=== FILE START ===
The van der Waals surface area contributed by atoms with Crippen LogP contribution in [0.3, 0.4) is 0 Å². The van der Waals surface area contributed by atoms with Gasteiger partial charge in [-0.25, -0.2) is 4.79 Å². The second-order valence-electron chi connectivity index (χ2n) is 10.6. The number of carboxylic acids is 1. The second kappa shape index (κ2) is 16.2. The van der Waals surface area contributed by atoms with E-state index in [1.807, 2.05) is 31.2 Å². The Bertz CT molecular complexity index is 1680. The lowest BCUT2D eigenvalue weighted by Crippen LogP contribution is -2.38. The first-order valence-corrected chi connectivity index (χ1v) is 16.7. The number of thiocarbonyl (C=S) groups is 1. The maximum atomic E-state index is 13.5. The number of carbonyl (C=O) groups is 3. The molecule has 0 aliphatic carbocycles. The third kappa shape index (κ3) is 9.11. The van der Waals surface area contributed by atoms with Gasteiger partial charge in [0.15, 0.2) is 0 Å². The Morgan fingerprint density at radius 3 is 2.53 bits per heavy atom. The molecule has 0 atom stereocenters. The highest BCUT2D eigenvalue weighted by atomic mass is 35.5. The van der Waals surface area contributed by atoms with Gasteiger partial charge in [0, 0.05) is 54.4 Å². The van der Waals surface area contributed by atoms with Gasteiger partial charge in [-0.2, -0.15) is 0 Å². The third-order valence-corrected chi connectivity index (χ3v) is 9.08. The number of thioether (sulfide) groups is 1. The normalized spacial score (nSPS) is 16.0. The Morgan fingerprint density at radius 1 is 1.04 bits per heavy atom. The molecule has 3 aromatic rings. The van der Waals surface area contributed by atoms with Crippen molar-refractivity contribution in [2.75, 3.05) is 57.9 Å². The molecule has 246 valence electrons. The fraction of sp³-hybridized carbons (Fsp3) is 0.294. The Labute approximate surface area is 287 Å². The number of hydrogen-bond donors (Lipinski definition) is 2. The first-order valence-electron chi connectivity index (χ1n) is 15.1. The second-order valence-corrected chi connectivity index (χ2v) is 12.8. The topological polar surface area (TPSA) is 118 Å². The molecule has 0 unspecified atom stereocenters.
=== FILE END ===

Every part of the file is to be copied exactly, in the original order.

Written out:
The van der Waals surface area contributed by atoms with Crippen LogP contribution in [0.3, 0.4) is 0 Å². The van der Waals surface area contributed by atoms with Gasteiger partial charge in [-0.25, -0.2) is 4.79 Å². The second-order valence-electron chi connectivity index (χ2n) is 10.6. The number of carboxylic acids is 1. The second kappa shape index (κ2) is 16.2. The van der Waals surface area contributed by atoms with E-state index in [1.807, 2.05) is 31.2 Å². The Bertz CT molecular complexity index is 1680. The lowest BCUT2D eigenvalue weighted by Crippen LogP contribution is -2.38. The first-order valence-corrected chi connectivity index (χ1v) is 16.7. The number of thiocarbonyl (C=S) groups is 1. The maximum atomic E-state index is 13.5. The number of carbonyl (C=O) groups is 3. The molecule has 0 aliphatic carbocycles. The third kappa shape index (κ3) is 9.11. The van der Waals surface area contributed by atoms with Gasteiger partial charge in [0.15, 0.2) is 0 Å². The Morgan fingerprint density at radius 3 is 2.53 bits per heavy atom. The molecule has 0 atom stereocenters. The highest BCUT2D eigenvalue weighted by atomic mass is 35.5. The van der Waals surface area contributed by atoms with Gasteiger partial charge in [0, 0.05) is 54.4 Å². The van der Waals surface area contributed by atoms with Gasteiger partial charge in [-0.2, -0.15) is 0 Å². The third-order valence-corrected chi connectivity index (χ3v) is 9.08. The number of thioether (sulfide) groups is 1. The normalized spacial score (nSPS) is 16.0. The Morgan fingerprint density at radius 1 is 1.04 bits per heavy atom. The molecule has 3 aromatic rings. The van der Waals surface area contributed by atoms with Crippen molar-refractivity contribution in [2.75, 3.05) is 57.9 Å². The molecule has 246 valence electrons. The fraction of sp³-hybridized carbons (Fsp3) is 0.294. The Labute approximate surface area is 287 Å². The number of hydrogen-bond donors (Lipinski definition) is 2. The first-order valence-electron chi connectivity index (χ1n) is 15.1. The second-order valence-corrected chi connectivity index (χ2v) is 12.8. The topological polar surface area (TPSA) is 118 Å². The molecule has 0 unspecified atom stereocenters.